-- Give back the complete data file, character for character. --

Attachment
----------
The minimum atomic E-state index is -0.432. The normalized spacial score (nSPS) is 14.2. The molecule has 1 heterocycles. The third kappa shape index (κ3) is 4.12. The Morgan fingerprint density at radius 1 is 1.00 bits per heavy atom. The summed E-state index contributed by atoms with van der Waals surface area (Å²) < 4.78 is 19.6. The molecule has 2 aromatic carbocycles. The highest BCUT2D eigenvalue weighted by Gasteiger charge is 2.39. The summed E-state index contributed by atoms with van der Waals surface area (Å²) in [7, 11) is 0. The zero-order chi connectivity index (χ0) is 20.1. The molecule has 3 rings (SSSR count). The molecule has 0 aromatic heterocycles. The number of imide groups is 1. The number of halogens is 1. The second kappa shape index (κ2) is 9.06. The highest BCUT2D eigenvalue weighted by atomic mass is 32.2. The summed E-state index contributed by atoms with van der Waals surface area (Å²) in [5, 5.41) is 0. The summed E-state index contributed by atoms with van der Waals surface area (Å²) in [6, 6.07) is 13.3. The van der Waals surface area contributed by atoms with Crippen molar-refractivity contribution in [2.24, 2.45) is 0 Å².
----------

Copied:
The minimum atomic E-state index is -0.432. The normalized spacial score (nSPS) is 14.2. The molecule has 1 heterocycles. The third kappa shape index (κ3) is 4.12. The Morgan fingerprint density at radius 1 is 1.00 bits per heavy atom. The summed E-state index contributed by atoms with van der Waals surface area (Å²) < 4.78 is 19.6. The molecule has 2 aromatic carbocycles. The highest BCUT2D eigenvalue weighted by Gasteiger charge is 2.39. The summed E-state index contributed by atoms with van der Waals surface area (Å²) in [7, 11) is 0. The zero-order chi connectivity index (χ0) is 20.1. The molecule has 3 rings (SSSR count). The molecule has 0 aromatic heterocycles. The number of imide groups is 1. The number of halogens is 1. The second kappa shape index (κ2) is 9.06. The highest BCUT2D eigenvalue weighted by atomic mass is 32.2. The summed E-state index contributed by atoms with van der Waals surface area (Å²) in [5, 5.41) is 0. The summed E-state index contributed by atoms with van der Waals surface area (Å²) in [6, 6.07) is 13.3. The van der Waals surface area contributed by atoms with Crippen molar-refractivity contribution in [2.24, 2.45) is 0 Å².